Most CXL memory controllers add about 200 nanoseconds of latency, give or take a few tens of nanoseconds for additional retimers depending on how far away the device is from the CPU, Tavallaei explains. This is right in line with what other early CXL adopters are seeing as well. GigaIO chief executive officer Alan Benjamin tells The Next Platform that most of the CXL memory expansion modules it has seen are closer to 250 nanoseconds of latency than 170 nanoseconds.

However, as Tavallaei points out, this is still an improvement over four-socket or eight-socket systems where applications may have to contend with multiple NUMA hops just because they need the memory. (Although, to be fair, IBM and Intel have added more and faster links between CPUs to reduce the hops and the latencies per hop.)

With that said, many chipmakers are quick to point out that the CXL ecosystem is only now getting off its feet. AMD’s Kurtis Bowman, who serves on the CXL board of directors, tells The Next Platform many of the early CXL proof of concepts and products are using FPGAs or first-gen ASICs that haven’t yet been optimized for latency. With time, he expects latencies to improve considerably.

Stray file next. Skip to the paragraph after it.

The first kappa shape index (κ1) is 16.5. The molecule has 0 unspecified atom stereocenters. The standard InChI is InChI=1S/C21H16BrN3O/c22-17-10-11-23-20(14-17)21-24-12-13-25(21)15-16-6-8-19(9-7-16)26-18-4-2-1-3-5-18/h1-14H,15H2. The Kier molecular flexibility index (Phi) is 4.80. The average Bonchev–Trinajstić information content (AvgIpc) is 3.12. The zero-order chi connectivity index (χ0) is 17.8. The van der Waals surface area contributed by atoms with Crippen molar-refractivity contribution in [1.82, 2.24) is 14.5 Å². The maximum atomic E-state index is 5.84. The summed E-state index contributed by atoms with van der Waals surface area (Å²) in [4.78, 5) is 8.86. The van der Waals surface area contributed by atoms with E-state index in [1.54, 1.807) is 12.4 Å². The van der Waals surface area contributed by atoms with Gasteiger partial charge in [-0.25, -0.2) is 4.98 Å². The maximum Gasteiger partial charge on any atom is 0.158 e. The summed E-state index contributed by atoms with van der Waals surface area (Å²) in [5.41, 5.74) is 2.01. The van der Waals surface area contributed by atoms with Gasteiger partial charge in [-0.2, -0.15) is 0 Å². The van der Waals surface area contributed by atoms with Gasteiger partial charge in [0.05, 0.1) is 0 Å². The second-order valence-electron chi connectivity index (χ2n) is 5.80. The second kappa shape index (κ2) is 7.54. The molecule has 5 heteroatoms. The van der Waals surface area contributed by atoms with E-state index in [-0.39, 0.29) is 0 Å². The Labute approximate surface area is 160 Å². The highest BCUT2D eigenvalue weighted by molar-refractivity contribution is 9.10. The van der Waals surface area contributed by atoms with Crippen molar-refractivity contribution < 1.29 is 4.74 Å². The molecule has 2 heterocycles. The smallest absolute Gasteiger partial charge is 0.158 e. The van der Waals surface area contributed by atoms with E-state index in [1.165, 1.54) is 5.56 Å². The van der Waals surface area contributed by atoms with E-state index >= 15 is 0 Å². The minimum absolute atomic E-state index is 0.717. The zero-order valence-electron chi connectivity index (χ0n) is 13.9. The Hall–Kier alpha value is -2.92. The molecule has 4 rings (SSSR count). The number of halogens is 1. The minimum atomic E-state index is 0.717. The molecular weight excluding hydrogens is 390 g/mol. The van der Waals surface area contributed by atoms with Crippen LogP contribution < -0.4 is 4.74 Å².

If CXL vendors can, as they claim, achieve latencies on par with multi-socket systems outside of show-floor demos, it should largely eliminate the need for application or operating system-specific customizations necessary to take advantage of them. Well, at least as far as memory expansion is concerned. As we’ve seen with Optane, CXL memory tiering will almost certainly require some kind of operating system or application support.

This couldn’t come at a better time as sockets grow larger and fitting more DIMMs on a board is getting harder and harder. There are just fewer places to put them. There are dual-socket systems with room for 32 DIMMs, but as chipmakers add more channels to satiate the bandwidth demands of ever higher core counts, this isn’t scalable.